For today I have one Aurora image for you (how could it be otherwise). You might have already seen it on Instagram.
Second, an image taken while coping with the bad conditions on the pass. Coincidentally at that time, the shuffle function of my audio collection decided to play „May it be“ by Enya from the first Lord of the Rings movie where it is underscoring how the fellows hiked upwards the Caradhras pass.
The third image is one of the last images, taken near sunset on our last day.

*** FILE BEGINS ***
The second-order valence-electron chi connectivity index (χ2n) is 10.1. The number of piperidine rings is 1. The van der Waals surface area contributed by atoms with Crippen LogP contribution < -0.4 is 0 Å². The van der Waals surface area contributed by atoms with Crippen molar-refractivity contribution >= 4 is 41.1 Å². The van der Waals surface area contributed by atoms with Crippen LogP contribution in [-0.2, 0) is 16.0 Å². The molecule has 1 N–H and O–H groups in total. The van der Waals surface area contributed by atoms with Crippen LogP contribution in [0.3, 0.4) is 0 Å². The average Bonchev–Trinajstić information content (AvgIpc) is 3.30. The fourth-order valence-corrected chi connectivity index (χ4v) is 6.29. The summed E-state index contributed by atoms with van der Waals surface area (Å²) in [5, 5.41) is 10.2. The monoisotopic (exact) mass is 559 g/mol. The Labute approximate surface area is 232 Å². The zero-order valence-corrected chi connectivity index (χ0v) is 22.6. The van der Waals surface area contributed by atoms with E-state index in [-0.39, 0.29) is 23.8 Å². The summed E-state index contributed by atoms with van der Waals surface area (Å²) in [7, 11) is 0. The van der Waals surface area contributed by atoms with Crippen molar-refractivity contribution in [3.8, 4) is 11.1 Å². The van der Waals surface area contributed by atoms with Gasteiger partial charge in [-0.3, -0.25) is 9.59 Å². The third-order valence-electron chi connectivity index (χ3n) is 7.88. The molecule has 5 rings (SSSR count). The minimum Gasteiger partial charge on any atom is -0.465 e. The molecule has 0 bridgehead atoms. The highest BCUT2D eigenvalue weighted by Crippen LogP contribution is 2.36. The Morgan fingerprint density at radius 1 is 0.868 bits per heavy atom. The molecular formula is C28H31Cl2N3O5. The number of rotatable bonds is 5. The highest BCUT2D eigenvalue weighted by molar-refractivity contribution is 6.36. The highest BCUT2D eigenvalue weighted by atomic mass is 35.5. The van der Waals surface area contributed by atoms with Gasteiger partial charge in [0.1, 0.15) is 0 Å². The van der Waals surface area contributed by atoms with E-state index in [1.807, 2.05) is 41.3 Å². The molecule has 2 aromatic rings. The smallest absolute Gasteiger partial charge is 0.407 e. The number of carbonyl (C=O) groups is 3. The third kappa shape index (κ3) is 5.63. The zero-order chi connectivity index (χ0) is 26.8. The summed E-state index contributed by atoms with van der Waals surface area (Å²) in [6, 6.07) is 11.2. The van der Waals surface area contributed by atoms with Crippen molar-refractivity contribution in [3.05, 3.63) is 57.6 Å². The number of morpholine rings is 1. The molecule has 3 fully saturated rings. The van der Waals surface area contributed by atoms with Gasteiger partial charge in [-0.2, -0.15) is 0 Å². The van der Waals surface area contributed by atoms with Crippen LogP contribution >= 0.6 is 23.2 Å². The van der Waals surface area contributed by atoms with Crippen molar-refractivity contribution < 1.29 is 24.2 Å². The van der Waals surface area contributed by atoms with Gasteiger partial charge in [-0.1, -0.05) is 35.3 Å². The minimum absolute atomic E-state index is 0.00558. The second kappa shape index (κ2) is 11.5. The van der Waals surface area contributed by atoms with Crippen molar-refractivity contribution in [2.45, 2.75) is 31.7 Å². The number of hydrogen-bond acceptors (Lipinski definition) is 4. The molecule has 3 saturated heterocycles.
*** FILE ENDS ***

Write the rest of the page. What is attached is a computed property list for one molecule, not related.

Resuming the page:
One of the other highlights of the trip was our visit to the Ice Hotel in Kiruna. You can rent a room for a night made of ice. Sleep in a sleeping bag on a bed made of ice covered with reindeer furs set up in a room made completely of ice. They offer three different kinds of such rooms. First, they have the standard rooms, where you feel like standing in a room of the gigantic crystalline fortress made by the green crystal thrown by Clark Kent (the later Men of Steel) in the Canadian Arctic. Other rooms were more individually decorated, like the one in the image below. All of these are supposed to melt as soon as spring starts and return their water to the lake beside the hotel. In a separate huge hall, there are individually designed rooms by some ice artists. I suppose those rooms are not for rent. According to the website, “the room holds a temperature of -5 to -8 degrees Celsius. The bed is covered with reindeer hides and you sleep in a thermal sleeping bag. Instead of doors, the hotel rooms have curtains that you draw to give you and your company privacy.“ So, I wish you a good night and sleep well 😁